Last week, market conditions joined the same tiny handful of extremes that defined the 1929, 1972, 1987, 2000 and 2007 market peaks. Still, the false signal near the start of 2014 (and lesser extremes before then), helpless in the face of single basis-point Treasury bill yields and uniform market internals, encourages a certain level of humility and flexibility.
Here are a few more bullet points in an attempt to give you the digest version though you can find the full piece here.
- First, regardless of short-term speculation, the present yield-seeking speculative extreme is likely to be seen in hindsight as one of the three most reckless financial bubbles in U.S. history, on par with the 1929 and 2000 extremes.
- The present market cycle is likely to be completed by a collapse where a wholly run-of-the-mill outcome would be a decline of 40-55% in the S&P 500 Index.
- On the basis of valuation measures most tightly related to actual subsequent long-term market returns, we also estimate that the S&P 500 is likely to be lower 12 years from now, compared with current levels, though dividend income may push the total return just over zero on that horizon. We view all of these outcomes as unavoidably baked-in-the-cake as a consequence of current extremes.
- Despite this outlook, the uncomfortable possibility of further short-term speculation still exists. The extent to which we make that allowance is dependent on market internals and interest rate conditions.
- For now, they remain less supportive than speculators may imagine. As I detailed several months ago in Reversing the Speculative Effect of QE Overnight, moving the target Federal Funds rate from zero to 0.25% quietly (and perhaps inadvertently) had an effect that is observationally-equivalent to removing $1.7 trillion from the Federal Reserve’s balance sheet, back to where it was in 2009.
- A return to a zero target by the Fed would create greater pressure to speculate than remains at present.
- As for market action, despite record highs in capitalization-weighted indices, the broad market has had less traction, particularly since mid-2014.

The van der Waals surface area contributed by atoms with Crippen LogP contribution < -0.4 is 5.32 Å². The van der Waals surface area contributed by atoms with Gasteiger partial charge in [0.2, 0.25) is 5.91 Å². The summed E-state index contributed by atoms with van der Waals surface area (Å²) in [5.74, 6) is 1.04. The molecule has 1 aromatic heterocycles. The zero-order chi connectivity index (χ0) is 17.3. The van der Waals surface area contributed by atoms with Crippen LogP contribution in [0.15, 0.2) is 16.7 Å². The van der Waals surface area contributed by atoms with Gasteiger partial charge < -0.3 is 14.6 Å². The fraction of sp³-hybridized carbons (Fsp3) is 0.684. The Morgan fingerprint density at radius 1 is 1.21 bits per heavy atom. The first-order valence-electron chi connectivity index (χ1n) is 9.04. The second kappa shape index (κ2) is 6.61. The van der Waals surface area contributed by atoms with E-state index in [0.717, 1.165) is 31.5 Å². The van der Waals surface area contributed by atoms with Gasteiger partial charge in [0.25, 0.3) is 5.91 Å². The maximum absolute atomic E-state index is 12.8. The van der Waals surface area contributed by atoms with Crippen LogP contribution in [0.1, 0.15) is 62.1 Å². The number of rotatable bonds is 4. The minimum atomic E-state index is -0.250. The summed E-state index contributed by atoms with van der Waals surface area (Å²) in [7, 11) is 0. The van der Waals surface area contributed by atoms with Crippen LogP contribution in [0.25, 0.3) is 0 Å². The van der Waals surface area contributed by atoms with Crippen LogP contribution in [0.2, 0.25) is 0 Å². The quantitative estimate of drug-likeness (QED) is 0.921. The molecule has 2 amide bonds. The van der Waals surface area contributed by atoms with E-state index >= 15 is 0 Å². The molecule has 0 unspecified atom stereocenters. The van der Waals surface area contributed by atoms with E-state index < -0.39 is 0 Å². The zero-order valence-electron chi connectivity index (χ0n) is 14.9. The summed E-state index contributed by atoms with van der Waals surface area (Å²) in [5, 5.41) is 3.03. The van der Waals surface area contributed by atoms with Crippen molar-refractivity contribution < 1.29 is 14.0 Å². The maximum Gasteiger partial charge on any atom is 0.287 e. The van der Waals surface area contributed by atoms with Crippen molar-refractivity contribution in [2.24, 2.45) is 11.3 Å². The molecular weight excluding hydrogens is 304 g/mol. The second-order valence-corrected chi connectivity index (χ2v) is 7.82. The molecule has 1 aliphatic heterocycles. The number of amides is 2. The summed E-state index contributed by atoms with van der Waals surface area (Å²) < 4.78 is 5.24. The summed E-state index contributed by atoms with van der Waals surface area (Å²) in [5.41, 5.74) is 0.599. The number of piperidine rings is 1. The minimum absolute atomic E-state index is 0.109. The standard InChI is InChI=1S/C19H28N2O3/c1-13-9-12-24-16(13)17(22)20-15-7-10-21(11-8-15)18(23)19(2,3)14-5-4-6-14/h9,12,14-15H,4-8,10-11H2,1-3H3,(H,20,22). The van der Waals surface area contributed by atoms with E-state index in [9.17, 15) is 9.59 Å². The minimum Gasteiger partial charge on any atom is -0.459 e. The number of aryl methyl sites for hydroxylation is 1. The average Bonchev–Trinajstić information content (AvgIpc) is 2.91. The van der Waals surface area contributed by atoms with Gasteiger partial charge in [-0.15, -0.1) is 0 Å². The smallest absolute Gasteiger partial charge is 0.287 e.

- A more uniform improvement in market internals (reflecting indiscriminate speculation) could signal more durable risk-seeking among investors.
- The chart below shows the behavior of the broad-based NYSE Composite versus the S&P 500 Index (which has been more heavily driven by speculative, large-cap components). The performance gap that has blown out between these two indices is not just an indication of dispersion, but particularly since mid-2014, has also been a major, if temporary, headwind for hedged-equity strategies that hold a broadly diversified portfolio of stocks and hedge using the major indices.
Ok. The market is richly priced. Bubble! Expect some noise but it doesn’t have to lead to trouble. After reading and then writing the above, I set out to find some peace. And I found this…
Some good advice…
I find myself in the “money is going to race to the U.S.” camp. Most cyclical bull market peaks end in mass speculation. Recall tech in early 2000 or real estate in 2007. The mother of all bubbles is in the bond market and, well, stocks just don’t do as well in rising interest rate environments. We haven’t seen such mania yet. And we may not.
Markets move from cyclical bull to cyclical bear and back again. To me, it feels a bit like a game of musical chairs. We all think we can get that last chair. We all think we can get out of the market in time. The reality is the odds are not so good. What is clear is that a better high probability buying opportunity is ahead. Just not yet.
Someone is going to call the next move right. My money is on Stan but he’ll tell you it is a probability game and he may quickly change course. He is one of the great hedge fund investors of all time. Am I right on a capital flight to U.S. stocks? I wouldn’t bet the whole bank on it.
Investing is different. It is about trying to achieve a particular return relative to a risk that is acceptable to you. Modern portfolio theory… The efficient frontier… Diversification.
I favor owning equities but hedged. The cost of downside protection is worth the price. Think of it like fire insurance on your house and hope you never need it. Diversify to other asset classes. Find a global macro manager, a managed futures manager and tactical go anywhere strategy. Allocate to more than one.
This adds an additional hedge and potential return drivers to your portfolio. For now, I favor underweighting equities, underweighting fixed income and overweighting tactical and liquid alternatives.
The plan this week was to talk about China’s recent currency devaluation. Here is a quick note: Their move seems to have gone unnoticed. Recall the last two times China devalued, U.S. stocks fell over 10%. Worth watching.
China is struggling under the weight of too much debt, poor demographics and competition from lower priced suppliers in Vietnam, Indonesia and the Philippines. China needs economic relief. So does Europe and Japan for that matter. The easiest way to give the Chinese economy a boost is to cheapen its currency, the yuan, to make its exports more competitive. Currency Wars remain in play. Keep this on your radar.
Trade Signals – Strength in Health Care, Telecom & Fixed Income